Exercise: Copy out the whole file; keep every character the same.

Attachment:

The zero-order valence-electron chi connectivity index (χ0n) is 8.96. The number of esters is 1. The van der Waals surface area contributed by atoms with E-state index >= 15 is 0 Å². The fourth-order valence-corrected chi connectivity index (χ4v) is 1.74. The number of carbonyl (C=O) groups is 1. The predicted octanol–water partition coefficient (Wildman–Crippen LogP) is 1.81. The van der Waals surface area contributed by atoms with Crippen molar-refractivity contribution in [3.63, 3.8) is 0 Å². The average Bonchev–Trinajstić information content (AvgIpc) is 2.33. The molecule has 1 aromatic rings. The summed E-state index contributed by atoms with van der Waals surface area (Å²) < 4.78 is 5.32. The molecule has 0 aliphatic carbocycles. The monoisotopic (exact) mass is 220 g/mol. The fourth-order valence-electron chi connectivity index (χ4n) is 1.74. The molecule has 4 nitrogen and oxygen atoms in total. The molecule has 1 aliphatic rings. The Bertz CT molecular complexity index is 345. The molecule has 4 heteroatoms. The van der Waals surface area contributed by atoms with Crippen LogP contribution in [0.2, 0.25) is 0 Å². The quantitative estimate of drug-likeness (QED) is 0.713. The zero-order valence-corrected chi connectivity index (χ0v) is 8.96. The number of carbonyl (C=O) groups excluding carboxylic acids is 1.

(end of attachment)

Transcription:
The zero-order valence-electron chi connectivity index (χ0n) is 8.96. The number of esters is 1. The van der Waals surface area contributed by atoms with E-state index >= 15 is 0 Å². The fourth-order valence-corrected chi connectivity index (χ4v) is 1.74. The number of carbonyl (C=O) groups is 1. The predicted octanol–water partition coefficient (Wildman–Crippen LogP) is 1.81. The van der Waals surface area contributed by atoms with Crippen molar-refractivity contribution in [3.63, 3.8) is 0 Å². The average Bonchev–Trinajstić information content (AvgIpc) is 2.33. The molecule has 1 aromatic rings. The summed E-state index contributed by atoms with van der Waals surface area (Å²) < 4.78 is 5.32. The molecule has 0 aliphatic carbocycles. The monoisotopic (exact) mass is 220 g/mol. The fourth-order valence-electron chi connectivity index (χ4n) is 1.74. The molecule has 4 nitrogen and oxygen atoms in total. The molecule has 1 aliphatic rings. The Bertz CT molecular complexity index is 345. The molecule has 4 heteroatoms. The van der Waals surface area contributed by atoms with Crippen LogP contribution in [0.2, 0.25) is 0 Å². The quantitative estimate of drug-likeness (QED) is 0.713. The zero-order valence-corrected chi connectivity index (χ0v) is 8.96. The number of carbonyl (C=O) groups excluding carboxylic acids is 1.